This may lead you to think that because these scientists recorded a greater depth of research, they did a better job of producing reproducible research. Unfortunately, this isn’t a straight yes, although it is an interesting question. If you think back to my FAIR data article where I posed the question, “If I gave you this could you reproduce my work?” Well, these notebooks were very informative and clearly provided enough information to base much of the foundations underpinning science today. However, despite this attention to detail, it is still reported that the information recorded in some of these notebooks was still mismatched from their associated publications, which is still an issue we face today.

So why am I telling you this? We still have a misalignment between what is recorded in a scientist’s lab notebook and what is published, so does it really matter how things have changed? I think so, for two reasons. Firstly, with the additional musings and sidenotes that came with some of these notebooks, more of the story and context surrounding the research was potentially captured in days gone by. This is vitally important as it is often the contextual information that remains in scientists’ heads and never gets put onto paper or into print. Secondly, there are clear descriptions of experiments that haven’t worked that, due to the huge efforts to digitize and make these notes available to the public, are now accessible to the wider scientific community.

While I understand the need for formality, structure, and standardization in capturing our scientific research, and the necessity to capture it electronically for preservation, I can’t help feeling like we are missing some of the more personal aspects of our modern-day scientists. Their stories, their travels, their anecdotes for what led them to scientific discoveries or directions in the first place, and potentially rich and imaginative poetry. I’m not sure the Electronic Lab Notebook is the place for this, and indeed many scientists I have spoken to have noted that they wouldn’t think of writing down personal notes or even notes of a more informal nature in a structured electronic system, but I think it’s important that we don’t lose sight of the overall story. We need to think about how to capture these more personal aspects of scientists’ thinking, either through blogs or other more informal mechanisms, or even through articles such as this.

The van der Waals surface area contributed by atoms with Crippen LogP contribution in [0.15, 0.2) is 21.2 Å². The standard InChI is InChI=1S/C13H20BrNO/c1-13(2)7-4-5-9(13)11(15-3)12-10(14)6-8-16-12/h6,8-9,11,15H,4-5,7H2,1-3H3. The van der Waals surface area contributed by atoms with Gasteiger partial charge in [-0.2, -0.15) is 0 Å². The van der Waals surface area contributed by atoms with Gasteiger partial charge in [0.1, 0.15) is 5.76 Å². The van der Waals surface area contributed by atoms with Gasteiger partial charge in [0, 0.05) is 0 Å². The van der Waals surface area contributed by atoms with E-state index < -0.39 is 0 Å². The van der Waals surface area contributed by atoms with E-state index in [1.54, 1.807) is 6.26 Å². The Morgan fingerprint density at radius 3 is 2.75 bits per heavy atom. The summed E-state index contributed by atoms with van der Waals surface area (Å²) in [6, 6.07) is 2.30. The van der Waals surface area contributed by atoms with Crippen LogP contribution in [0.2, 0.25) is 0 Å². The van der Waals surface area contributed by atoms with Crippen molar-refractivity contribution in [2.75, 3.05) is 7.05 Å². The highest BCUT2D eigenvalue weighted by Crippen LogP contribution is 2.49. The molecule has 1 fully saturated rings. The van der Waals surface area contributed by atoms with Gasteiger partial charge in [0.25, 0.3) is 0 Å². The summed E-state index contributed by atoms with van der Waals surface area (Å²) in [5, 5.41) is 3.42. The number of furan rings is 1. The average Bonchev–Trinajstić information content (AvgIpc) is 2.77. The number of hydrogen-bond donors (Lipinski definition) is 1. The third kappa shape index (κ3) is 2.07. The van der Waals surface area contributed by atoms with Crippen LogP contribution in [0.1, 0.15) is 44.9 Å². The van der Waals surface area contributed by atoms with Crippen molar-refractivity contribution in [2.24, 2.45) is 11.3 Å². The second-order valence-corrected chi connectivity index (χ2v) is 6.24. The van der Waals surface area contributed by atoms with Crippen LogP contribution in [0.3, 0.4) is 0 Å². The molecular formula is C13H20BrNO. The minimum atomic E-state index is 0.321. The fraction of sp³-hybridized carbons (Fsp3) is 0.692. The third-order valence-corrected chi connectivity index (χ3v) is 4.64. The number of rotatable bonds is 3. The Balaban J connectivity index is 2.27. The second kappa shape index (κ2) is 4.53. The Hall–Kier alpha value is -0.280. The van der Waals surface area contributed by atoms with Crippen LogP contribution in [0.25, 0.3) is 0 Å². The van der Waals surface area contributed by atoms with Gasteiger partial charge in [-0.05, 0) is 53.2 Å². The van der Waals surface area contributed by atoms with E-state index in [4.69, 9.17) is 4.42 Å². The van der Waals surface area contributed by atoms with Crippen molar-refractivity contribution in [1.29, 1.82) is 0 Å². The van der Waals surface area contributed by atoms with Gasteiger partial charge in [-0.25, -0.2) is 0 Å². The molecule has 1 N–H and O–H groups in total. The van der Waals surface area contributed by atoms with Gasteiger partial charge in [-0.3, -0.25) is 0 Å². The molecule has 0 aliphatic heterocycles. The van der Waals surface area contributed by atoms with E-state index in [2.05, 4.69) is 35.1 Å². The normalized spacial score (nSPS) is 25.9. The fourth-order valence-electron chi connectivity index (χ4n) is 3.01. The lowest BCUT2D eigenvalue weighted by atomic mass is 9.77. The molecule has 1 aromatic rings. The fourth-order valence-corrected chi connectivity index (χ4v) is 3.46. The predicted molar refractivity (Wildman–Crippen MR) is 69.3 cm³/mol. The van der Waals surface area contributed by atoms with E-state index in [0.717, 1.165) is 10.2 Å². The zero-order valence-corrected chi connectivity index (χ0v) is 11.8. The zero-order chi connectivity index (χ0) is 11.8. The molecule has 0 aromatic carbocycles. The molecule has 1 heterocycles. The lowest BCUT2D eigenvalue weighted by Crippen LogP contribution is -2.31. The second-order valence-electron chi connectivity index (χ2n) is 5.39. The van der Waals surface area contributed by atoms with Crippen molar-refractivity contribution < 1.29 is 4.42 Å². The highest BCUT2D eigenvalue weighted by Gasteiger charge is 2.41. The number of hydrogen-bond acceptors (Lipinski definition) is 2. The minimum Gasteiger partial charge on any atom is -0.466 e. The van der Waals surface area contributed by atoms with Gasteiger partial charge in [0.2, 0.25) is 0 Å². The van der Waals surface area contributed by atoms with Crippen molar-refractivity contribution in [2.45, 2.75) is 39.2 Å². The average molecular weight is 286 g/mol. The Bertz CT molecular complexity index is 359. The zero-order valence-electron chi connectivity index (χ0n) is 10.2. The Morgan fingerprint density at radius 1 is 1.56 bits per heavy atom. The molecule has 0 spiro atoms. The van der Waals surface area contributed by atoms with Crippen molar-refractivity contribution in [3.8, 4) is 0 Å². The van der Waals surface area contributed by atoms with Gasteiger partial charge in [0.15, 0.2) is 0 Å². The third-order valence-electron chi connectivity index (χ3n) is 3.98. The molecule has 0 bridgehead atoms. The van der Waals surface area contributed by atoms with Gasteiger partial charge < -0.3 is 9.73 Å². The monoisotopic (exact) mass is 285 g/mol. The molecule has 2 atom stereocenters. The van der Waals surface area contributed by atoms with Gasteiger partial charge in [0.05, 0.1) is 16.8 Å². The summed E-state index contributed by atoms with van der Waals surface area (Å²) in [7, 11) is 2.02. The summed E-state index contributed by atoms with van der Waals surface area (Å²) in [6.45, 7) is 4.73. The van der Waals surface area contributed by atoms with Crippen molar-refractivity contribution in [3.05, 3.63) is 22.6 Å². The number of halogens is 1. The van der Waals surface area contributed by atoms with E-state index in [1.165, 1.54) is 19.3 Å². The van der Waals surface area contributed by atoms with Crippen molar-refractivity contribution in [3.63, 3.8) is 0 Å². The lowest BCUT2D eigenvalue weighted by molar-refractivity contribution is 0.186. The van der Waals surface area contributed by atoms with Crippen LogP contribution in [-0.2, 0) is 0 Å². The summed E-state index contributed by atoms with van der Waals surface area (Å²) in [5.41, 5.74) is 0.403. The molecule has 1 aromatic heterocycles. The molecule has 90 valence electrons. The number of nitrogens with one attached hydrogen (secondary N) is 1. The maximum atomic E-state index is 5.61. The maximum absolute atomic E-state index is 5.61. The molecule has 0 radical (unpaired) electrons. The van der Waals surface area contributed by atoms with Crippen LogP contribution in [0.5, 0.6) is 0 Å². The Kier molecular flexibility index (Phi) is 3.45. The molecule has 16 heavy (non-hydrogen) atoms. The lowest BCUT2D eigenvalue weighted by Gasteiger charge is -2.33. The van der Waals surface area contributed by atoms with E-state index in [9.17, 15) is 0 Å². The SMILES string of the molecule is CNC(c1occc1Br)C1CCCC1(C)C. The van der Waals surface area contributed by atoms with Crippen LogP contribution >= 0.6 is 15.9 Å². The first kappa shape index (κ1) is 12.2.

After all, think about this: if you become a famous scientist and people are looking back over your work 100 years from now, do you want your only personal musings to be scraped from a Facebook or Twitter archive? Or do you want to leave a more longstanding legacy about the person behind the science?

Samantha Pearman-Kanza